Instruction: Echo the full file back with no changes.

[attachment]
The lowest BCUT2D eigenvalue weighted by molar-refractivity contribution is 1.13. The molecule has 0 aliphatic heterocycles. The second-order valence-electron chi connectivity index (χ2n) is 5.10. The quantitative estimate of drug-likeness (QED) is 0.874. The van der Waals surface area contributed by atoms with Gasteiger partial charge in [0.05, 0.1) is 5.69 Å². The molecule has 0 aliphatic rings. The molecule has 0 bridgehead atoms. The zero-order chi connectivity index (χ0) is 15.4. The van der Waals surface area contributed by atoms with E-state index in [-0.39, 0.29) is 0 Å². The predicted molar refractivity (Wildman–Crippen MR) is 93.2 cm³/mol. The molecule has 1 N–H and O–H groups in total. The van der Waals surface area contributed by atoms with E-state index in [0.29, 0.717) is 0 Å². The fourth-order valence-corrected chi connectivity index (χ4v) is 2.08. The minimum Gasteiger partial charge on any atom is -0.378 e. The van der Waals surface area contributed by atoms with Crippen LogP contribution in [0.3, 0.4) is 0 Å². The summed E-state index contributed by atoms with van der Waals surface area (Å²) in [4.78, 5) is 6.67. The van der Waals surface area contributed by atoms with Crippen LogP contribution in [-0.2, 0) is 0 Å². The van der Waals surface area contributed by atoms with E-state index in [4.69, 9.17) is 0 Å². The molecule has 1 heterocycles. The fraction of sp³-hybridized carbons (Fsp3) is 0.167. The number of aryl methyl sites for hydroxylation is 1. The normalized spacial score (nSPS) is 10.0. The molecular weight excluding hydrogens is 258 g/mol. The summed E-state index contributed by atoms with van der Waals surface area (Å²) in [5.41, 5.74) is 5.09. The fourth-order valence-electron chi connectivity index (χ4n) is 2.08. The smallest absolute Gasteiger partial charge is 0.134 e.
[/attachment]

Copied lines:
The lowest BCUT2D eigenvalue weighted by molar-refractivity contribution is 1.13. The molecule has 0 aliphatic heterocycles. The second-order valence-electron chi connectivity index (χ2n) is 5.10. The quantitative estimate of drug-likeness (QED) is 0.874. The van der Waals surface area contributed by atoms with Gasteiger partial charge in [0.05, 0.1) is 5.69 Å². The molecule has 0 aliphatic rings. The molecule has 0 bridgehead atoms. The zero-order chi connectivity index (χ0) is 15.4. The van der Waals surface area contributed by atoms with E-state index in [-0.39, 0.29) is 0 Å². The predicted molar refractivity (Wildman–Crippen MR) is 93.2 cm³/mol. The molecule has 1 N–H and O–H groups in total. The van der Waals surface area contributed by atoms with E-state index in [0.29, 0.717) is 0 Å². The fourth-order valence-corrected chi connectivity index (χ4v) is 2.08. The minimum Gasteiger partial charge on any atom is -0.378 e. The van der Waals surface area contributed by atoms with Crippen LogP contribution in [0.3, 0.4) is 0 Å². The summed E-state index contributed by atoms with van der Waals surface area (Å²) in [4.78, 5) is 6.67. The van der Waals surface area contributed by atoms with Crippen LogP contribution in [-0.2, 0) is 0 Å². The van der Waals surface area contributed by atoms with E-state index in [4.69, 9.17) is 0 Å². The molecule has 1 heterocycles. The fraction of sp³-hybridized carbons (Fsp3) is 0.167. The number of aryl methyl sites for hydroxylation is 1. The normalized spacial score (nSPS) is 10.0. The molecular weight excluding hydrogens is 258 g/mol. The summed E-state index contributed by atoms with van der Waals surface area (Å²) in [5.41, 5.74) is 5.09. The fourth-order valence-electron chi connectivity index (χ4n) is 2.08. The smallest absolute Gasteiger partial charge is 0.134 e.